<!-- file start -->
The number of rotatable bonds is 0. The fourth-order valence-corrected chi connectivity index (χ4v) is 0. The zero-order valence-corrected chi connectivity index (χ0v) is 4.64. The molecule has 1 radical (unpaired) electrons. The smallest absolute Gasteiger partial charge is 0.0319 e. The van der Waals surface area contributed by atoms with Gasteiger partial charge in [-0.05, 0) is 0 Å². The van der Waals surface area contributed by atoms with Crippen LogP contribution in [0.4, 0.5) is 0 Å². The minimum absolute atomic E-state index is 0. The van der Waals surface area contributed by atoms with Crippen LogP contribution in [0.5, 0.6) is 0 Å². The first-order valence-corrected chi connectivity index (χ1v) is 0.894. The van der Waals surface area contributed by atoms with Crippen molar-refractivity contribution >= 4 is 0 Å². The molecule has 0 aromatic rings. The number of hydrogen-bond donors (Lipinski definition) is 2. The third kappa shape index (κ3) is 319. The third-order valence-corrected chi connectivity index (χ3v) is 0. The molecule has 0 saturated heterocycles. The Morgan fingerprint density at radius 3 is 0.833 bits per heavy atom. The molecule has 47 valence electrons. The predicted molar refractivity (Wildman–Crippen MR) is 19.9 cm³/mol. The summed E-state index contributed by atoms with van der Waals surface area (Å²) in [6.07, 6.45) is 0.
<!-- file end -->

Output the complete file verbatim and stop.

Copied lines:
The number of rotatable bonds is 0. The fourth-order valence-corrected chi connectivity index (χ4v) is 0. The zero-order valence-corrected chi connectivity index (χ0v) is 4.64. The molecule has 1 radical (unpaired) electrons. The smallest absolute Gasteiger partial charge is 0.0319 e. The van der Waals surface area contributed by atoms with Gasteiger partial charge in [-0.05, 0) is 0 Å². The van der Waals surface area contributed by atoms with Crippen LogP contribution in [0.4, 0.5) is 0 Å². The minimum absolute atomic E-state index is 0. The van der Waals surface area contributed by atoms with Crippen LogP contribution in [0.5, 0.6) is 0 Å². The first-order valence-corrected chi connectivity index (χ1v) is 0.894. The van der Waals surface area contributed by atoms with Crippen molar-refractivity contribution >= 4 is 0 Å². The molecule has 0 aromatic rings. The number of hydrogen-bond donors (Lipinski definition) is 2. The third kappa shape index (κ3) is 319. The third-order valence-corrected chi connectivity index (χ3v) is 0. The molecule has 0 saturated heterocycles. The Morgan fingerprint density at radius 3 is 0.833 bits per heavy atom. The molecule has 47 valence electrons. The predicted molar refractivity (Wildman–Crippen MR) is 19.9 cm³/mol. The summed E-state index contributed by atoms with van der Waals surface area (Å²) in [6.07, 6.45) is 0.